If you find yourself at odds with another runner or you begin bickering with a random fellow marathoner then it is likely your fault. The running community is as inclusive and encouraging a group of people you will ever meet. Sure, toward the front of the starting line there is jostling for position, it happens. Every once in a while if you stop too quickly without allowing runners behind you any warning you will encounter less than cordial folks. But it is absurdly unlikely. When riding in a shuttle, walking to the starting line, or checking in at the runners expo prior to the race please feel free to spark up a conversation with anyone there. You won’t be disappointed. Running is like a shared fandom of a sports team or a political party….Very big tent and very arms wide open to fellow members of this particular cult.
5.The Gear is Cool
In the aforementioned expo you will find yourself enjoying some of the greatest merch in the land. There are Bumper stickers, comical shirts, and flat out crazy cool running gear awaiting you. Not only does every runner get a shirt that screams ‘I did it!’ as part of the registration, but the mercantile opportunities to share your running passion with the world await you and your credit card. Everything from specialized running shoes and socks, but customizable shorts, pants,, shirts, sweatshirts, sunglasses, and hats are yours for the perusing as well. Quite sincerely it is a lot of fun to buy something you can wear to proudly show off your running successes.
6.Those Who Don’t Run Will Never Understand
It was astonishing to me, as I began my training, just how little everyone knows about the idea of long distance running. So many family members would ask questions designed to make me nervous. My co-workers would try to make me feel ridiculous for willingly agreeing to do it. My best friends challenged my sanity in general. If they have never had the bug or desire to complete a long race they will likely never get it and that’s ok. Let it be yours. Share it with anyone who asks, but don’t be surprised when they just don’t understand why it’s important to you. It’s not your job to convert anyone. Running is a very individual sport with an incredible community that shares your ups and downs. Don’t let yourself get down by how few people out there actually care about your race. They just don’t get it.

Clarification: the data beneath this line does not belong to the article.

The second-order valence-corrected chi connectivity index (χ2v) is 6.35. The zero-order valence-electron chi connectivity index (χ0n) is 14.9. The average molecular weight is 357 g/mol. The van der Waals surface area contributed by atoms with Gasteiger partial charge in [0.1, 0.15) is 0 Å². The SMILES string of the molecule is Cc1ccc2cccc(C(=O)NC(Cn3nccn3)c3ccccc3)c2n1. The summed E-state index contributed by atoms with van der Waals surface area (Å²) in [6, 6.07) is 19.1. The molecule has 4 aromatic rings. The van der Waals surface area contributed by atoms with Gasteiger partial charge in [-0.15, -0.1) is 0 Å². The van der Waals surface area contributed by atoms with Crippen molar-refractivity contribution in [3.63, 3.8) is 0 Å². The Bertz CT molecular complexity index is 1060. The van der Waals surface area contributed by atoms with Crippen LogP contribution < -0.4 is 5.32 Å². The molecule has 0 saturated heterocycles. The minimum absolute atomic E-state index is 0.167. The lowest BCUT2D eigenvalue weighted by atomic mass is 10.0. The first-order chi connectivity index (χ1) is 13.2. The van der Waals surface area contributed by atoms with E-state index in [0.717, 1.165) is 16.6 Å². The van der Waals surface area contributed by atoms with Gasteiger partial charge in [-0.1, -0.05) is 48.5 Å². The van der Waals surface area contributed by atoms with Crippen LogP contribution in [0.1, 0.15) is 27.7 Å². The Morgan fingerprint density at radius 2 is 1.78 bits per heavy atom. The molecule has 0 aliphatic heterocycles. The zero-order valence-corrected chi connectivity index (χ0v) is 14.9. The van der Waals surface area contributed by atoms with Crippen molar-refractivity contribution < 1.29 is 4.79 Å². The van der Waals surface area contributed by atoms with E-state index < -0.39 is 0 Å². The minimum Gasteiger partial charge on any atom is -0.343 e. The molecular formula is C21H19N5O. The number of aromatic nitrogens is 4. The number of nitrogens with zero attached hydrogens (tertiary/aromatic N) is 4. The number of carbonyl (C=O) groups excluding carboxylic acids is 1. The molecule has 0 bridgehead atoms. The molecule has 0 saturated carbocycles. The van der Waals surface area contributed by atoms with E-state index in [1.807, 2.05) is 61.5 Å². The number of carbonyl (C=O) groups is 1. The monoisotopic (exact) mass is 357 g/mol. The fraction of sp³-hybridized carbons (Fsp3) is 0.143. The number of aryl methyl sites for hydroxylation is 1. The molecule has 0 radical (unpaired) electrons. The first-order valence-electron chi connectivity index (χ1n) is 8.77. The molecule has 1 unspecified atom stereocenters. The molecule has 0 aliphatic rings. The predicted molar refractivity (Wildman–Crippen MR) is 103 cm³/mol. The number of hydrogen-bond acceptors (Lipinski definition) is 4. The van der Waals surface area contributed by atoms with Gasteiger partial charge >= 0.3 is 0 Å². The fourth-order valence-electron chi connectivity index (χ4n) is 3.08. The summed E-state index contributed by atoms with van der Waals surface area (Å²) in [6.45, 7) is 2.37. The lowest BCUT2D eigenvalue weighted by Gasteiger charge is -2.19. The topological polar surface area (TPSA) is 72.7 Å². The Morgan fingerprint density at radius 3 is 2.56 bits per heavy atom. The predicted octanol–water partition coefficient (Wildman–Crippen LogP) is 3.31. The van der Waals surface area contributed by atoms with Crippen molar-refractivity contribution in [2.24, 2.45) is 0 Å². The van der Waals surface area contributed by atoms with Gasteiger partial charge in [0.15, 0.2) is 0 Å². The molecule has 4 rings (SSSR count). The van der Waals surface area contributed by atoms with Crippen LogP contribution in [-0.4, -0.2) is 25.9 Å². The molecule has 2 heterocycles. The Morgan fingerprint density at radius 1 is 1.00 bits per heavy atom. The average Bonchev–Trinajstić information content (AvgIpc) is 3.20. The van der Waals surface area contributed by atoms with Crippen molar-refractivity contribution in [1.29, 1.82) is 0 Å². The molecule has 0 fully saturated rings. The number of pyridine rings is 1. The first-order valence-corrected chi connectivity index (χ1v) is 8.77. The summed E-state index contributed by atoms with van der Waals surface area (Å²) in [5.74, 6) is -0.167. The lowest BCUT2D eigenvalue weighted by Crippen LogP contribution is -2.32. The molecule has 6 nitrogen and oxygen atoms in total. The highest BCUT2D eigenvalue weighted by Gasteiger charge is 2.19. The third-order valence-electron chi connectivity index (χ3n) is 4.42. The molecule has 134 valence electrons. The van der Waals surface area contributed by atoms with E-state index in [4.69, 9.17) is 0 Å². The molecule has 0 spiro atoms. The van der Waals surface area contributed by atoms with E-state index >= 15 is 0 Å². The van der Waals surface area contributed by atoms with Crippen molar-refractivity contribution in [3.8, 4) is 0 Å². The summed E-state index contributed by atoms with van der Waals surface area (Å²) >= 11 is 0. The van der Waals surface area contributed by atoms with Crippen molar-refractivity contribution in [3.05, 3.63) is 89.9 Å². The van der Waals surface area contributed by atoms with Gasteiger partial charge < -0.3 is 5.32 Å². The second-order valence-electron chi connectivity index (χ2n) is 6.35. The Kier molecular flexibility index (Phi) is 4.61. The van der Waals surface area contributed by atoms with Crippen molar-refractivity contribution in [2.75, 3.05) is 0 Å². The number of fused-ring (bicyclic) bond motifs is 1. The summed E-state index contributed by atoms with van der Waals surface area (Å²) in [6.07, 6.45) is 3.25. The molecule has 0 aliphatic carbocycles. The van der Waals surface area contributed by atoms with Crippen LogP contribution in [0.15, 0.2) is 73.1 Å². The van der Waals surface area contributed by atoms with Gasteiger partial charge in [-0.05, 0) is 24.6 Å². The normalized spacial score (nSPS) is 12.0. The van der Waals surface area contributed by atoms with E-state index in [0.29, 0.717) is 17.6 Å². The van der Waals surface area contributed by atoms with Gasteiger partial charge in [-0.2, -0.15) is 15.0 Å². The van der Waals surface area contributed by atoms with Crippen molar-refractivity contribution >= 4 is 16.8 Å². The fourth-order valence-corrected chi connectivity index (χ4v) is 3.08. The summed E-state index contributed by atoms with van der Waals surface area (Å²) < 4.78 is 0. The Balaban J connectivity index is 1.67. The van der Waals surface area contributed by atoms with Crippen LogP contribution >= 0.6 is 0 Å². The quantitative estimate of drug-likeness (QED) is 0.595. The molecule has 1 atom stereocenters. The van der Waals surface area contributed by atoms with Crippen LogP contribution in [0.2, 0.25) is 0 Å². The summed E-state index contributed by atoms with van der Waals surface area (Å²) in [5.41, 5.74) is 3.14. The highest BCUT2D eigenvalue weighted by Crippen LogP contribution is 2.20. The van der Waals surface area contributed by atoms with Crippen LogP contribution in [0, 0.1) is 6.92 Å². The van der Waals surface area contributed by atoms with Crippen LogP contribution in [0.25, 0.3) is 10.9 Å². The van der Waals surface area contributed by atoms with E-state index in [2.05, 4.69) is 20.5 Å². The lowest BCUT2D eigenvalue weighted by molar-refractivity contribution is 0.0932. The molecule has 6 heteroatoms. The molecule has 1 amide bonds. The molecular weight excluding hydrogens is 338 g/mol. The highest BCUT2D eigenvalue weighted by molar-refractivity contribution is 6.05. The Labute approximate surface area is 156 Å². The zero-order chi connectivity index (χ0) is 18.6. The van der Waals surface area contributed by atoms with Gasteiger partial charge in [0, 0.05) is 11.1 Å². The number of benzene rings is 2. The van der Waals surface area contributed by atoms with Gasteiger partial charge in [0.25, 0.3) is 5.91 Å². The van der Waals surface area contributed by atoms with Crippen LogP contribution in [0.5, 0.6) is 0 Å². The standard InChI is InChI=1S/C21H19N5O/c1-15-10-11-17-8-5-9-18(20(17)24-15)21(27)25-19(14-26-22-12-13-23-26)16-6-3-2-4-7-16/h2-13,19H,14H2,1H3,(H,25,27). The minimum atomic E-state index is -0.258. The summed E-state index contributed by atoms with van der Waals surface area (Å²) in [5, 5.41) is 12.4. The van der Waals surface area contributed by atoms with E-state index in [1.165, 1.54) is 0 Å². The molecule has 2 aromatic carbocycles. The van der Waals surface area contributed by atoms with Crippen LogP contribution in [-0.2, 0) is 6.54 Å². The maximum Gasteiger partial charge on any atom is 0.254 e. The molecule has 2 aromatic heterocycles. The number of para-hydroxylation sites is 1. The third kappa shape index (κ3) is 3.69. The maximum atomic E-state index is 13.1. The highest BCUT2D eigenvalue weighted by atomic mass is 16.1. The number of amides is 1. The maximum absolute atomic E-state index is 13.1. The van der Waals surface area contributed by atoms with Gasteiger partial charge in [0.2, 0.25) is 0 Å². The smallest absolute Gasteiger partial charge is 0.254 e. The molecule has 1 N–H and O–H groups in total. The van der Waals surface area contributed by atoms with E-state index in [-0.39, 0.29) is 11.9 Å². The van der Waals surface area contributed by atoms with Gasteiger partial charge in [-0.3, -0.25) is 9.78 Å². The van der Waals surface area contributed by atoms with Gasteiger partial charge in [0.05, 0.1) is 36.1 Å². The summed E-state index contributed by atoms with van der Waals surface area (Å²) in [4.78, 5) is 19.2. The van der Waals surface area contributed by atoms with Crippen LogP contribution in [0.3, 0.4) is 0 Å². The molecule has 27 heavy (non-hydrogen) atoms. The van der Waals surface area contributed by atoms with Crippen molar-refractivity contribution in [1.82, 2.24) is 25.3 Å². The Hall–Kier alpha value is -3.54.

7.Those Who Have Done It Will Never Give You Credit
Everyone thinks that their toughest accomplishment was harder to achieve than everyone else’s great achievement. The beauty of half and full marathons is that they are a defined distance. The downside is that the conditions from year to year, or course to course, are never identical. Past runners are unlikely to give you a great deal of credit. They’ve been there and done that. They’re happy for you, but it’ll never compare to what they personally did. So when a past runner concludes that did a great job don’t be surprised if they don’t add that they wonder how you would have faired in the race they ran 10 years earlier. Just like the hall of fame in football or the masters in golf, once you’re in you always have a place in the conversation as a finisher. And that is a great thing. It is a fun community.